> > > > you have 500 tables you should definitely be rethinking your schema
> > design.
> > > >  The issue is less about HBase being able to handle lots of tables,
> and
> > much
> > > > more about whether scattering your data across lots of tables will be
> > > > performant at read time.
> > > >
> > > >
> > > > 1)  Impossible to answer that question without knowing the schemas of
> > the
> > > > existing tables.
> > > >
> > > > 2)  Not really any relation between fault tolerance and the number of
> > > > tables except potentially for recovery time but this would be the
> same
> > with
> > > > few, very large tables.
> > > >
> > > > 3)  No difference in write performance.  Read performance if doing
> > simple
> > > > key lookups would not be impacted, but most like having data spread
> out
> > like
> > > > this will mean you'll need joins of some sort.
> > > >
> > > > Can you tell more about your data and queries?
> > > >
> > > > JG
> > > >
> > > > > -----Original Message-----
> > > > > From: kranthi reddy [mailto:kranthili2020@gmail.com]
> > > > > Sent: Wednesday, March 31, 2010 3:05 AM
> > > > > To: hbase-user@hadoop.apache.org
> > > > > Subject: Porting SQL DB into HBASE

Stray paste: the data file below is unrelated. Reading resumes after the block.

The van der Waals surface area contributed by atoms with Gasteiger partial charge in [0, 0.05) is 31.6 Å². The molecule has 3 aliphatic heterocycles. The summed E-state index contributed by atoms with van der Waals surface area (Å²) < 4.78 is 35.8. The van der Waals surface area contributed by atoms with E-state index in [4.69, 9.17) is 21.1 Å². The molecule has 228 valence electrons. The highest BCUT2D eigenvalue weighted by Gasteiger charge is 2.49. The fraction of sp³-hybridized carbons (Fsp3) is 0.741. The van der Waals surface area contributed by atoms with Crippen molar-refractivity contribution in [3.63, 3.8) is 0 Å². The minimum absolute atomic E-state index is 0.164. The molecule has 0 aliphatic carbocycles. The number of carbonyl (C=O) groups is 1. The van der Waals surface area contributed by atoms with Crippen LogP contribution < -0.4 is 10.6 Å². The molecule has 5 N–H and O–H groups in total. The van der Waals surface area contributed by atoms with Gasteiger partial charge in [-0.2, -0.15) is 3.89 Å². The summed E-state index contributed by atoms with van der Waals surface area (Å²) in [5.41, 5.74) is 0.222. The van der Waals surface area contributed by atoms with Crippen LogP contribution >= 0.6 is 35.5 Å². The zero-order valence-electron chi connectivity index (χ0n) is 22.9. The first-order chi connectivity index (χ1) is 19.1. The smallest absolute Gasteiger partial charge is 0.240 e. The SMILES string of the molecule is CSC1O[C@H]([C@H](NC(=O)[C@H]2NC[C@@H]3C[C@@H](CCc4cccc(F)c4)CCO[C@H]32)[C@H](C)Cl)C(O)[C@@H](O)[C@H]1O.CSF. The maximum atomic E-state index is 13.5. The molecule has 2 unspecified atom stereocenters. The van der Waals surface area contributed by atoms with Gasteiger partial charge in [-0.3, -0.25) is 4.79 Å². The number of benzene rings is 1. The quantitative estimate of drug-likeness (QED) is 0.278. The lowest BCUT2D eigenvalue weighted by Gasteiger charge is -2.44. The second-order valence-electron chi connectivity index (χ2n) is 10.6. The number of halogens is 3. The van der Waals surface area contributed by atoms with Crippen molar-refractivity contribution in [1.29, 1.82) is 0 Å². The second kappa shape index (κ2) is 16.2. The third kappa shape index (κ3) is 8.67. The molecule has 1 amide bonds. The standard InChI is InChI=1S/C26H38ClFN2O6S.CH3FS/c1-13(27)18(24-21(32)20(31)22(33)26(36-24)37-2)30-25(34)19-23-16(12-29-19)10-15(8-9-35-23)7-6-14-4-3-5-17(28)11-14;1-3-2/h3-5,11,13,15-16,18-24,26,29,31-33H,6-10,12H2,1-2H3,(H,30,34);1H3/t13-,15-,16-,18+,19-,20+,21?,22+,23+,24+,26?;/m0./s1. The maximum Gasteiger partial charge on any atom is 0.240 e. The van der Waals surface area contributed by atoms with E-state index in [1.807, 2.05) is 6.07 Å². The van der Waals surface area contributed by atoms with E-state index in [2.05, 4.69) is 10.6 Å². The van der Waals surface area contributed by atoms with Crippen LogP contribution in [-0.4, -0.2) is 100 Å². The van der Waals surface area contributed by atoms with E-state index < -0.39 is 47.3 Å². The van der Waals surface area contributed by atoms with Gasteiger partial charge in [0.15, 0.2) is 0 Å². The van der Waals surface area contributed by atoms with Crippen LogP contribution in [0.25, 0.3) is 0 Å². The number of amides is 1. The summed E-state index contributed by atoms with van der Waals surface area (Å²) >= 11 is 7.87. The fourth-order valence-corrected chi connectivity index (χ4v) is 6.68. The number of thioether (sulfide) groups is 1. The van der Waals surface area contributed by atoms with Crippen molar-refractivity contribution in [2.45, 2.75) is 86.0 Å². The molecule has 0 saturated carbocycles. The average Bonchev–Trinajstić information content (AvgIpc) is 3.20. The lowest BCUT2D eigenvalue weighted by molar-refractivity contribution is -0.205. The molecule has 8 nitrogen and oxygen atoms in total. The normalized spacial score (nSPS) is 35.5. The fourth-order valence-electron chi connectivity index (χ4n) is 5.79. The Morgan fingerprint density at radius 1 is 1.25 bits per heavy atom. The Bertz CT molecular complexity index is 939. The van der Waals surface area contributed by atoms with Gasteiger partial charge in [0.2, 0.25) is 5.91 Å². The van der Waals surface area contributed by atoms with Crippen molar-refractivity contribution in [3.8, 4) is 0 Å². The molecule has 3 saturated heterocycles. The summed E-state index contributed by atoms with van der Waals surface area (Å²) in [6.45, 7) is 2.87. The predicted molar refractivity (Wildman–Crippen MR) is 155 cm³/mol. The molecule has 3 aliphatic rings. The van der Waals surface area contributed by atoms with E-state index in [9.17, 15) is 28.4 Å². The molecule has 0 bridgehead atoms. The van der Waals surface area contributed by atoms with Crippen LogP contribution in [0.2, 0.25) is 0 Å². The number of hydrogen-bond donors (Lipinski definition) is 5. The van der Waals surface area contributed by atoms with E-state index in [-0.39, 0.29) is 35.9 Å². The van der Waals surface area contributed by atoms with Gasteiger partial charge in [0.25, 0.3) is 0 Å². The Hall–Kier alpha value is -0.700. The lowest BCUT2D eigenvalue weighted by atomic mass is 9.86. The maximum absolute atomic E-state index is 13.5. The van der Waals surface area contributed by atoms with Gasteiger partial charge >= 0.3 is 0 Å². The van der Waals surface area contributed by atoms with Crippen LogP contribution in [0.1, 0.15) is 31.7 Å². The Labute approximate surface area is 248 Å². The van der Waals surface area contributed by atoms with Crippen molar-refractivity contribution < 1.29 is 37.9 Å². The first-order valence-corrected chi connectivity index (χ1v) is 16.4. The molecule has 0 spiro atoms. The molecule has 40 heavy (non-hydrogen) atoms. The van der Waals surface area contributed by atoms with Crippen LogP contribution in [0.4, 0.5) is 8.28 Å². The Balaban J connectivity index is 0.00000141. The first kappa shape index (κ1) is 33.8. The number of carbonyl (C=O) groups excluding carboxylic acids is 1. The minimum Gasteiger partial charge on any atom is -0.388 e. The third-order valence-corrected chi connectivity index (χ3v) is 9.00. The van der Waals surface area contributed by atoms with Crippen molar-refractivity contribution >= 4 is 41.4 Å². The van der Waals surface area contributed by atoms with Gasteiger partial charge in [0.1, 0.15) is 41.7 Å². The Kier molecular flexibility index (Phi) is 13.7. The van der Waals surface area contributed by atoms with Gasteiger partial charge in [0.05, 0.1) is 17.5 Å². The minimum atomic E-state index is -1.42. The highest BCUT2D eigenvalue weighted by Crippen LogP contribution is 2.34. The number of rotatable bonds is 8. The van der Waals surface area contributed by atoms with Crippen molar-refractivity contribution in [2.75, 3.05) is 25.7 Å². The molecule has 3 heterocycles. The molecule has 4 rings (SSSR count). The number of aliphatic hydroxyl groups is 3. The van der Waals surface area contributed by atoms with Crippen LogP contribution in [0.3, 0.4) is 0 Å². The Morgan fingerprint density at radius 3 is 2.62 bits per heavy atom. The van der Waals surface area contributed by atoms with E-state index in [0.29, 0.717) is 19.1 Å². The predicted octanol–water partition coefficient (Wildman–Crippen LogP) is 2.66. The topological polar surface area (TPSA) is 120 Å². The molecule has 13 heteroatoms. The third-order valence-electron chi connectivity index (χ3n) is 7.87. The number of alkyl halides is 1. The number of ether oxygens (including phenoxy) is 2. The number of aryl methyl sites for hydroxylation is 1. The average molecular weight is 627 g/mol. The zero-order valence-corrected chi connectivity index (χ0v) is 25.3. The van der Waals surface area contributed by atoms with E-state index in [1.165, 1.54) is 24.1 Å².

> > > > >
> > > > > Hi all,
> > > > >
> > > > >         I have run into some trouble while trying to port SQL DB
to
> > > > > Hbase.
> > > > > The problem is my SQL DB has around 500 tables (approx) and it is
> > very
> > > > > badly
> > > > > designed. Around 45-50 tables could be denormalised into a single
> > table
> > > > > and
> > > > > the remaining tables are static tables. My doubts are
> > > > >
> > > > > 1) Is it possible to port this DB (Tables) to Hbase? If possible
> how?
> > > > > 2) How many tables can Hbase support with tolerance towards
> failure?
> > > > > 3) When so many tables are inserted, how is the performance going
> to
> > be
> > > > > effected? Will it remain same or degrade?
> > > > >
> > > > > One possible solution I think is using column family for each
> table.
> > > > > But as
> > > > > per my knowledge and previous experiments, I found Hbase isn't
> stable
> > > > > when
> > > > > column families are more than 5.
> > > > >
> > > > > Since every day large quantities of data is ported into the
> DataBase,
> > > > > stability and fail proof system is highest priority.
> > > > >
> > > > > Hoping for a positive response.
> > > > >
> > > > > Thank you,
> > > > > kranthi
> > > >
> > >
> > >
> > >
> > > --
> > > Kranthi Reddy. B
> > > Room No : 98
> > > Old Boys Hostel
> > > IIIT-HYD
> > >
> > > -----------
> > >
> > > I don't know the key to success, but the key to failure is trying to
> > impress
> > > others.
> >
> > _________________________________________________________________
> > The New Busy think 9 to 5 is a cute idea. Combine multiple calendars with
> > Hotmail.
> >
> >
> http://www.windowslive.com/campaign/thenewbusy?tile=multicalendar&ocid=PID28326::T:WLMTAGL:ON:WL:en-US:WM_HMP:042010_5
> >
>
>
>
> --
> Kranthi Reddy. B
> Room No : 98
> Old Boys Hostel
> IIIT-HYD
>
> -----------
>
> I don't know the key to success, but the key to failure is trying to
> impress
> others.
>